InviteAvailability-based scheduling for individuals and groups.
While an undergraduate at UT Austin, I regularly observed my own and others' difficulty to schedule group activities between multiple social and academic calendars. After discussion with my then-collaborator Austin Evers, we decided to explore this problem from the perspective of a mobile app.
iOS app shipping in Fall 2015.
Visual Design, UI Design, UX Design, User Research
- Google Forms
We knew that while we had personally experienced this problem, this amounted to anecdotal evidence. So, the project began with structured interviews of student organization coordinators. We learned that while organizations and coordinators keep detailed calendars, they do not sync with their members’ individual calendars, and members do not take steps to share and sync calendars. Save for those with enterprise experience, few knew how to subscribe to others’ calendars, and take advantage of existing group-scheduling capabilities. Additionally, we left the structured interviews with an outline of the thought process by which these coordinators scheduled events.
We then moved on to survey a larger pool, validating what we had learned in our initial interviews. Yes, students and organizers kept calendars, but did not subscribe to each others’ or use them to track others’ availabilities.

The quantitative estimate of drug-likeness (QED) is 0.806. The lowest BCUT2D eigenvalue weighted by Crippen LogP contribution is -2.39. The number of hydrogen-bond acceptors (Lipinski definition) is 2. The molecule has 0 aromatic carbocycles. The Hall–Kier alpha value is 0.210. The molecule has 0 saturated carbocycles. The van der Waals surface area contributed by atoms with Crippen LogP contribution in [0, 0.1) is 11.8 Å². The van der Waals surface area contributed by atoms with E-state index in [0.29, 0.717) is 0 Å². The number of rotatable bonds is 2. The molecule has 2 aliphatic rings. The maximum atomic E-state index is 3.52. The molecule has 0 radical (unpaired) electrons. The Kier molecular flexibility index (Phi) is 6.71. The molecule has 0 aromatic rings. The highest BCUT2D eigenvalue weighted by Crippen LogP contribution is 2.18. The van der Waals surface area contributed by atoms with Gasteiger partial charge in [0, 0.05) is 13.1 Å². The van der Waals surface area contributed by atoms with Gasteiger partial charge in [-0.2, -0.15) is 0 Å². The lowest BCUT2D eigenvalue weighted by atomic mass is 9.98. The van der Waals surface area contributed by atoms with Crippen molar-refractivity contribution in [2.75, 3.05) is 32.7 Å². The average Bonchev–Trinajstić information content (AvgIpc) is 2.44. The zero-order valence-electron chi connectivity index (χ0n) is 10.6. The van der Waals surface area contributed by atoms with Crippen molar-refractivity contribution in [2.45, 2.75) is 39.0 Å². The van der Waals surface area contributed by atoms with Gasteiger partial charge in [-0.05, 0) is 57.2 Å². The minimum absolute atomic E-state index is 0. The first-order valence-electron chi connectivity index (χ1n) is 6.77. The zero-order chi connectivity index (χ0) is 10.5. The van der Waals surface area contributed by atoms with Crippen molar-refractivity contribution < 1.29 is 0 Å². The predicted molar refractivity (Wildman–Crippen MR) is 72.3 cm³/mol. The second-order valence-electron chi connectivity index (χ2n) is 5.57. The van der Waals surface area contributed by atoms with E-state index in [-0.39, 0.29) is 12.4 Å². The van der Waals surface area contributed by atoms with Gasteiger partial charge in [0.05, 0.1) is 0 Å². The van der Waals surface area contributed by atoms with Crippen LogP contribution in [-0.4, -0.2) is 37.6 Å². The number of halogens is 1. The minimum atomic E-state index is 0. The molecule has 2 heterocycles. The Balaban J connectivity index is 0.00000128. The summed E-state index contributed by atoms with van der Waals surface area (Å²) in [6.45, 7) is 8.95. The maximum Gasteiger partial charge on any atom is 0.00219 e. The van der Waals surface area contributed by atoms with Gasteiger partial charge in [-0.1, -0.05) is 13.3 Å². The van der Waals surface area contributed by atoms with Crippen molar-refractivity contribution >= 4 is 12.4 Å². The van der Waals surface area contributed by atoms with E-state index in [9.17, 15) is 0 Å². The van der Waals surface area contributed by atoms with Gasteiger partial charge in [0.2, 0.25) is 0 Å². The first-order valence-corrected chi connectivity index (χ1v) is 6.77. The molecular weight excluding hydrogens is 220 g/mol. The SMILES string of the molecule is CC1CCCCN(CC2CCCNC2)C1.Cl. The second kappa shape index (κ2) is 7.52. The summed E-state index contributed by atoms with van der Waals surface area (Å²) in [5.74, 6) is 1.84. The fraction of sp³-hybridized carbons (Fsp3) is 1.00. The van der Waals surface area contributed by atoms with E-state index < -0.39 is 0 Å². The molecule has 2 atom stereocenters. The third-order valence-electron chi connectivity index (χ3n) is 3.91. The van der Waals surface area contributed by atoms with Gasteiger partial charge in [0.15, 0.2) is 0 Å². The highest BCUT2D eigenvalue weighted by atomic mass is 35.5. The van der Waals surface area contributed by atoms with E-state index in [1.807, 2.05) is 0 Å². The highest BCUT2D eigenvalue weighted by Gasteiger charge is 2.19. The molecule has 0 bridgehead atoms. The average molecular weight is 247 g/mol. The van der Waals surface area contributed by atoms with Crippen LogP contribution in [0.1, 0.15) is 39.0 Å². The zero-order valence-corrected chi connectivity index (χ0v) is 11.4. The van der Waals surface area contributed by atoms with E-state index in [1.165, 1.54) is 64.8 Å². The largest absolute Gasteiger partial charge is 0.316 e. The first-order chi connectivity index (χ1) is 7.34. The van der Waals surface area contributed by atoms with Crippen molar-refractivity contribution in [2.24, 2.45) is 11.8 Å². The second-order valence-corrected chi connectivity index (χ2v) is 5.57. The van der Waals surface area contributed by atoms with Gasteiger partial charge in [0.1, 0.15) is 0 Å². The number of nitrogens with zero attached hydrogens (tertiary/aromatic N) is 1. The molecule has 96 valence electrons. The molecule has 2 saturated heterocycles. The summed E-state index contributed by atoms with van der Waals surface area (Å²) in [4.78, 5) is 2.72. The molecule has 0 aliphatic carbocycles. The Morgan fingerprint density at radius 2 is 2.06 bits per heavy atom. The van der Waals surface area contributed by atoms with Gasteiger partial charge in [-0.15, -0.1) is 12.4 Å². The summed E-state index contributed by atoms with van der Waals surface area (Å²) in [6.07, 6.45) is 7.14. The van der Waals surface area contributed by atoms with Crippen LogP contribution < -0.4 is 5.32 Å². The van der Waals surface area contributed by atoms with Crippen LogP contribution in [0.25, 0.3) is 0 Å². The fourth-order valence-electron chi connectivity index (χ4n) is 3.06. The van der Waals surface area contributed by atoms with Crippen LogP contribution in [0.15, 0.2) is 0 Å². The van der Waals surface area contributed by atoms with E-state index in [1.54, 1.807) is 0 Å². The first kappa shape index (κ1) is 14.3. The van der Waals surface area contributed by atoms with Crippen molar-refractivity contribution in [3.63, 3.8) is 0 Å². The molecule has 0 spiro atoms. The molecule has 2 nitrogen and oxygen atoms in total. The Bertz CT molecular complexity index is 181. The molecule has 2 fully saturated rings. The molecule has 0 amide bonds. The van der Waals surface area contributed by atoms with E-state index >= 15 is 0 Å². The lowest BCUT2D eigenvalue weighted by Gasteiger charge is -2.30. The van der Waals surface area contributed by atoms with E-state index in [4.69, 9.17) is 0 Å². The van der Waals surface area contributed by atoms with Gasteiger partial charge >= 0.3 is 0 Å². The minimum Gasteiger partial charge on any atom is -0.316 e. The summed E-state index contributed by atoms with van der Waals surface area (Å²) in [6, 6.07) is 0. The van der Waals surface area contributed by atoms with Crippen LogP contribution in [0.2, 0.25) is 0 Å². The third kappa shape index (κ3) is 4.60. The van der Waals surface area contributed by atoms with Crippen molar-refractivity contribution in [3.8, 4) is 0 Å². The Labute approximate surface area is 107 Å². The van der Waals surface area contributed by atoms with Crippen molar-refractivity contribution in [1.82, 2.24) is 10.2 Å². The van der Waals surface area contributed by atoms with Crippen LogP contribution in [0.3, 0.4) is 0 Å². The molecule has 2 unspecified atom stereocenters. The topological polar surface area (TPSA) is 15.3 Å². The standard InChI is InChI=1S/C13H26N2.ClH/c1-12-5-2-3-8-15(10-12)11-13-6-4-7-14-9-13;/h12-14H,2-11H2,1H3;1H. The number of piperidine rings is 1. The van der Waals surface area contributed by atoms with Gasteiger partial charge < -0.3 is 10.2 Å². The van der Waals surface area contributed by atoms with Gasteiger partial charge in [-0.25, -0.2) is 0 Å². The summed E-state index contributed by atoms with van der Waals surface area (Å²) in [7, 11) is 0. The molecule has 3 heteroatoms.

To sync calendars, we required user registration. However, we found that a significant body users used Facebook to manage group events, and their personal calendars to separately manage small events and academics. This gave us reason to lock user registration to Facebook SSO, so that we could access both personal calendars and existing group events.
A month after being shown different potential solutions, the client decided to proceed with the pager model. After producing an interactive prototype for further testing, I delivered the necessary materials for the client’s internal team to continue in this new direction.
We went ahead with a concept from Round 2 in which motors are paged between, with acceleration value and directionality manipulated through the clickwheel-like interface. Speed is communicated, redundantly with the physical device, by the screen's color.